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Dreyfus affair in France between 1870 and 1914 in Germany and in the Austro Hungarian anti-Semitism was widespread although it was France to exemplify this new web of politics and anti-Semitism. The defeat by Prussia and industrialization had caused many disgruntled that they found a scapegoat Jews. E. Drumont, editor of La Libre Parole) fueled anti-Semitism by publishing "The Jewish France" in which with many references to Christianity (much to be appreciated by conservative Catholics), as well as Hitler's Mein Kampf, opposed the Aryan race or Indo-European (only to have the notion of justice, freedom and beautiful) to Semitic. In 1894, Captain Alfred Dreyfys was accused of passing military secrets to the Germans, he was arrested and sentenced. He was of Jewish origin and was confirmed by Drumont of what is written.

They emerged in 1897 when the evidence of the innocence of the officer public opinion was split: on the one hand many intellectuals who wanted a France true to the revolutionary ideals (secular, democratic, republican) fought for the release of Dreyfus (including Emile Zola, who published an open letter to "J'accuse" in which took up the defense of Captain Innocent and attacked all the military leadership which did not admit the error), the other others who believed that France would never be resumed the Prussian defeat if he had been questioned the prestige of the army and religion. Dreyfus was eventually released from prison with a pardon of the president.

Anti-Semitism in Russia: anti-Semitism played an important role also in Russia where Jews were discriminated against and subjected to repressive emergency laws. Tsar replied to a campaign of terrorist acts (which sought to push the peasants to action against the monarch and nobles) with a smart strategy: it accentuated the police measures but also chose to channel popular anger towards other targets, the Jews. Exploiting the traditional religious hatred of the Russians, the police began to organize pogroms, that massacres of Jews: the troublemakers were at the pogroms and incited the people to kill Jews, guilty of all the evils of the Russian people, on the orders of Tsar . This scapegoat strategy was characterized by traditional elements of anti-Semitism as the participation of the masses and religious hatred which were joined by modern elements which directed the actions by the state police. They were then manipulated by the authorities for their own ends anti-Semitic prejudices of the masses.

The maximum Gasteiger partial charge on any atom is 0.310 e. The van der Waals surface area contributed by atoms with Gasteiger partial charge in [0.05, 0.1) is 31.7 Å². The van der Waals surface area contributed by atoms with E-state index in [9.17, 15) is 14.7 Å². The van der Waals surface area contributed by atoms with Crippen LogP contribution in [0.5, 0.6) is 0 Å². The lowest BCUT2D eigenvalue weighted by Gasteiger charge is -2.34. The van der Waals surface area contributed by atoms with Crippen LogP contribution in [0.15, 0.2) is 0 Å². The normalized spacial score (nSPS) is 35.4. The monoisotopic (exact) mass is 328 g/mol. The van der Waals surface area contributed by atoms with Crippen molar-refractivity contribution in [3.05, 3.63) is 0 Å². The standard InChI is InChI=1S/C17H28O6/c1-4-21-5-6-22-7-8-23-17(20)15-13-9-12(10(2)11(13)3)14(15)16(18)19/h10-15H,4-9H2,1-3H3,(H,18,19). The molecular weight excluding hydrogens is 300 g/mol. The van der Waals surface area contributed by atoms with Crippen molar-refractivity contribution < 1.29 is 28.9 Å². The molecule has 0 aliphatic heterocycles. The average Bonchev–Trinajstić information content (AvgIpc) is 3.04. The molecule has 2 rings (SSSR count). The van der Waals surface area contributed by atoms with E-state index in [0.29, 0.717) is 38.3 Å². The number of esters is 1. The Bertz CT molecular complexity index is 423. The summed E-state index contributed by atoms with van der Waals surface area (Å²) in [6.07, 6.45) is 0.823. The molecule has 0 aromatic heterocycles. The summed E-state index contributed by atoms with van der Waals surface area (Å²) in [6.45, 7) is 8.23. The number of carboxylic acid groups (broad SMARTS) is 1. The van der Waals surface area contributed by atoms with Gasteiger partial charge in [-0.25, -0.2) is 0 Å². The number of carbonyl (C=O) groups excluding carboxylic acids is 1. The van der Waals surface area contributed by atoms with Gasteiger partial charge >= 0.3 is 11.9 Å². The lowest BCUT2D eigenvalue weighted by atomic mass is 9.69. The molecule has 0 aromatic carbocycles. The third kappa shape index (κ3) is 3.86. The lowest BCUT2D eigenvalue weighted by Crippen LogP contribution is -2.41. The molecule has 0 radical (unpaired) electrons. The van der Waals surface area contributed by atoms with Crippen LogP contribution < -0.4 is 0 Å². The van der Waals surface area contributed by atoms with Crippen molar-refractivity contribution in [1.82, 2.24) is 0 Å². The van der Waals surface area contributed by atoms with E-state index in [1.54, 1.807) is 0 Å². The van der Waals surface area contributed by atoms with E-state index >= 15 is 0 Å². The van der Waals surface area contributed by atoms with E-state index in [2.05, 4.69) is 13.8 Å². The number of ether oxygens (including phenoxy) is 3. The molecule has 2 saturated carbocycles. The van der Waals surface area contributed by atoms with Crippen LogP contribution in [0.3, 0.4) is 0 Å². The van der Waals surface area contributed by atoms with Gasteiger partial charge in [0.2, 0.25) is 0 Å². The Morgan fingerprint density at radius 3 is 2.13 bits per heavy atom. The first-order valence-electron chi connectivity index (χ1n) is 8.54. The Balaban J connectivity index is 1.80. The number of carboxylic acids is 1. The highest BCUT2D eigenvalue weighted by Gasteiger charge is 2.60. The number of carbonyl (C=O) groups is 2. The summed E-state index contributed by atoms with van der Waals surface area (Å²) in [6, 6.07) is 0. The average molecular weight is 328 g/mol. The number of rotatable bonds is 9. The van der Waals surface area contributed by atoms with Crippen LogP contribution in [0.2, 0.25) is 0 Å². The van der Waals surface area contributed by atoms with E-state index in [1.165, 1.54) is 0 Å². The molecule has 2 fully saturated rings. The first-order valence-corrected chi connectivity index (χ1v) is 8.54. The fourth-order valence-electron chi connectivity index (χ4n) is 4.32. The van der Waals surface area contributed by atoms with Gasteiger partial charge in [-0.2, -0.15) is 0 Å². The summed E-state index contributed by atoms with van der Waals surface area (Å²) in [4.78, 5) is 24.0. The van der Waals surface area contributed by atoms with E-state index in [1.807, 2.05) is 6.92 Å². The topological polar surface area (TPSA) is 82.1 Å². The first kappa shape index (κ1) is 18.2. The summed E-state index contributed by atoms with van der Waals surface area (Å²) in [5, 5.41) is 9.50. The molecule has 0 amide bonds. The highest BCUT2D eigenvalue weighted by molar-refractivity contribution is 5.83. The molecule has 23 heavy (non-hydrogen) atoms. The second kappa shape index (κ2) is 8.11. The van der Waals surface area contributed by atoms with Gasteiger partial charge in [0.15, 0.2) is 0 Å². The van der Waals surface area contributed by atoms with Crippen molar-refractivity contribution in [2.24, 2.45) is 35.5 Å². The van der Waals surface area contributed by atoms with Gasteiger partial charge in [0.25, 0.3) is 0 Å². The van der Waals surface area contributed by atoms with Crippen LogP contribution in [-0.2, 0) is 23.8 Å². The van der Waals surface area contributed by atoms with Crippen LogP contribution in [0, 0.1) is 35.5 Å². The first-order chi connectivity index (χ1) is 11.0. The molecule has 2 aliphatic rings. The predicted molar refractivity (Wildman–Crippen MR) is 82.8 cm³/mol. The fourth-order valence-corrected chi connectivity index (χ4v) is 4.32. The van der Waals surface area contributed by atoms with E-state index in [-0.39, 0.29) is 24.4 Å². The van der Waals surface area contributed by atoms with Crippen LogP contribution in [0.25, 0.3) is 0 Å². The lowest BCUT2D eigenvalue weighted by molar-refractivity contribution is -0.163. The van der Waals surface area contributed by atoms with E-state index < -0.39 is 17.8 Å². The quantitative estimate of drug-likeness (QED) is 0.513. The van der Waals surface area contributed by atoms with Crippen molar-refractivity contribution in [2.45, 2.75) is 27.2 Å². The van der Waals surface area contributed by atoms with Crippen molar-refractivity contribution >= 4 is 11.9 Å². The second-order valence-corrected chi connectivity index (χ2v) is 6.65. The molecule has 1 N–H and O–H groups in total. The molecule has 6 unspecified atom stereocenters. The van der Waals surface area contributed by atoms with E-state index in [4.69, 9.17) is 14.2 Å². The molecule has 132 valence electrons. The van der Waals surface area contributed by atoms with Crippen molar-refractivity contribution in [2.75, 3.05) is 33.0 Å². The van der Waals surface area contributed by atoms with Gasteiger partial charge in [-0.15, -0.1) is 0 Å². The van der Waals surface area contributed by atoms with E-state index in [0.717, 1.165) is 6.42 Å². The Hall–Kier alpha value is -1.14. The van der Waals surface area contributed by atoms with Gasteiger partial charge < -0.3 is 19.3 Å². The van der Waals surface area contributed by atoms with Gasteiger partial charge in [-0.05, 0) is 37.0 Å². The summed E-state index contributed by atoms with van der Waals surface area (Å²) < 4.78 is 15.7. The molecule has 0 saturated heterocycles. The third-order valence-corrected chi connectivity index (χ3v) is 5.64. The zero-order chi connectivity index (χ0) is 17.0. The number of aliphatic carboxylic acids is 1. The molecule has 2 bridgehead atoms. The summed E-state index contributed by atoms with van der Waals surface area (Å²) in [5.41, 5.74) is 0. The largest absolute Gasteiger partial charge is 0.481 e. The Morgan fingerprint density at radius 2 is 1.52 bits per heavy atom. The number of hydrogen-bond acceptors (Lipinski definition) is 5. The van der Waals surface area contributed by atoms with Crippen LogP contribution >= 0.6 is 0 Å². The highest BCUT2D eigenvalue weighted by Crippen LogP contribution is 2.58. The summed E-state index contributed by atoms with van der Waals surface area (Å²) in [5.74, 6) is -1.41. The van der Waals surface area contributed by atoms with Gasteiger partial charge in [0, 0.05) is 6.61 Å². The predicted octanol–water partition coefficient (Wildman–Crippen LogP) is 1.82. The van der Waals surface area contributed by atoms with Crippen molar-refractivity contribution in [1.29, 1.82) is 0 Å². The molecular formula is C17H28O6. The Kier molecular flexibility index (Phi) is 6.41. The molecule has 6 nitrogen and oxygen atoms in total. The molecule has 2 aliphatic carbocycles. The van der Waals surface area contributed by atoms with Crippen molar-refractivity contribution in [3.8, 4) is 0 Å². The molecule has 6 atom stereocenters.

Positivism crisis: the revolt against positivism occupies important philosopher Friedrich Nietzsche who expressed his ideas, often simplified and misinterpreted (eg: Prophet of Nazism), through a poetic language rather than logical arguments. Nietzsche rejects the principle of superiority of the state over the individual: he was absolutely not anti-Semitic. He says that you need to live fully their existence, through irrational atheism (in "The Gay Science") which puts the superman, able to rebel against any authority, above God, struggling with conventional morality, creating new values ​​in condition of absolute freedom, beyond good and evil. His thinking is undoubtedly individualist and aristocrat. Eduard Bernstein believed the consideration of Marx wrong: the social reality was more complex than that described in the schemes scientific: proposes to abandon the ultimate goal of socialism to conquer concrete partial reforms. Sigmund Freud created psychoanalysis, contrasting sharply with positivism: according to him the identity is divided into eg (home of the impulses and desires), I (the seat of reason that limits the pulses) and superego (conditionings of society that deny the instincts of 'I). According to Freud's most desired they were sexual in nature and also covered children. they were not repressed, since it would be spelled out in trauma and disorders, but if anything channeled into other activities

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